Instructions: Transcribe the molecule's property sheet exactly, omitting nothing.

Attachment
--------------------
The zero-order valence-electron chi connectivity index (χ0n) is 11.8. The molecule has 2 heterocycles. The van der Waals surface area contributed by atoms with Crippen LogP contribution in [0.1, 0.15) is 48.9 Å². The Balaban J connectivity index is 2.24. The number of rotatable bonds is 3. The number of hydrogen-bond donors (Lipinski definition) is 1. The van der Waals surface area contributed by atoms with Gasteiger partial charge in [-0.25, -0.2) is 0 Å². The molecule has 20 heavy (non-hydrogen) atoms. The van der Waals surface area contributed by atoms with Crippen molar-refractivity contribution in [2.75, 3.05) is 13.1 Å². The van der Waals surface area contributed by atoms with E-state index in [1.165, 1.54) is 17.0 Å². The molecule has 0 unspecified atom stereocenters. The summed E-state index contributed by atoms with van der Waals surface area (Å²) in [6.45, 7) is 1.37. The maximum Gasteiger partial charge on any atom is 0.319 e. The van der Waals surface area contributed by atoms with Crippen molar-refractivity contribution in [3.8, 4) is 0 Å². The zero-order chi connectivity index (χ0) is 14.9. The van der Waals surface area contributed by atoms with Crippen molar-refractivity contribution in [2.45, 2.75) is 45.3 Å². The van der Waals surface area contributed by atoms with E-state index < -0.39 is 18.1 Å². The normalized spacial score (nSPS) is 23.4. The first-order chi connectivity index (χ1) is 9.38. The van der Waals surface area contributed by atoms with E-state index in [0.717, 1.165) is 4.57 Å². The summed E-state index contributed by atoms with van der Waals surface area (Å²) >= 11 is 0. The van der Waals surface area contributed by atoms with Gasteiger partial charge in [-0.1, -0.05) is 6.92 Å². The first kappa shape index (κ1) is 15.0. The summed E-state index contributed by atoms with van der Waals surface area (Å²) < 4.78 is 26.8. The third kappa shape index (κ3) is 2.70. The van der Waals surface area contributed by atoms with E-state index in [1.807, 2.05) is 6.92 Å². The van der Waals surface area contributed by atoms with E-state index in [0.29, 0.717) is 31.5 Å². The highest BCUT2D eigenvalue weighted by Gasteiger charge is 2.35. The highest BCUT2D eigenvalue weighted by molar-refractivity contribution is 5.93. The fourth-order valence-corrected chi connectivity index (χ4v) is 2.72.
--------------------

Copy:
The zero-order valence-electron chi connectivity index (χ0n) is 11.8. The molecule has 2 heterocycles. The van der Waals surface area contributed by atoms with Crippen LogP contribution in [0.1, 0.15) is 48.9 Å². The Balaban J connectivity index is 2.24. The number of rotatable bonds is 3. The number of hydrogen-bond donors (Lipinski definition) is 1. The van der Waals surface area contributed by atoms with Gasteiger partial charge in [-0.25, -0.2) is 0 Å². The molecule has 20 heavy (non-hydrogen) atoms. The van der Waals surface area contributed by atoms with Crippen molar-refractivity contribution in [2.75, 3.05) is 13.1 Å². The van der Waals surface area contributed by atoms with E-state index in [1.165, 1.54) is 17.0 Å². The molecule has 0 unspecified atom stereocenters. The summed E-state index contributed by atoms with van der Waals surface area (Å²) in [6.45, 7) is 1.37. The maximum Gasteiger partial charge on any atom is 0.319 e. The van der Waals surface area contributed by atoms with Crippen molar-refractivity contribution in [3.8, 4) is 0 Å². The zero-order chi connectivity index (χ0) is 14.9. The van der Waals surface area contributed by atoms with Crippen molar-refractivity contribution in [2.45, 2.75) is 45.3 Å². The van der Waals surface area contributed by atoms with E-state index < -0.39 is 18.1 Å². The normalized spacial score (nSPS) is 23.4. The first-order chi connectivity index (χ1) is 9.38. The van der Waals surface area contributed by atoms with E-state index in [0.717, 1.165) is 4.57 Å². The summed E-state index contributed by atoms with van der Waals surface area (Å²) >= 11 is 0. The van der Waals surface area contributed by atoms with Gasteiger partial charge in [-0.1, -0.05) is 6.92 Å². The first kappa shape index (κ1) is 15.0. The summed E-state index contributed by atoms with van der Waals surface area (Å²) < 4.78 is 26.8. The third kappa shape index (κ3) is 2.70. The van der Waals surface area contributed by atoms with E-state index in [1.807, 2.05) is 6.92 Å². The van der Waals surface area contributed by atoms with E-state index in [0.29, 0.717) is 31.5 Å². The highest BCUT2D eigenvalue weighted by Gasteiger charge is 2.35. The highest BCUT2D eigenvalue weighted by molar-refractivity contribution is 5.93. The fourth-order valence-corrected chi connectivity index (χ4v) is 2.72.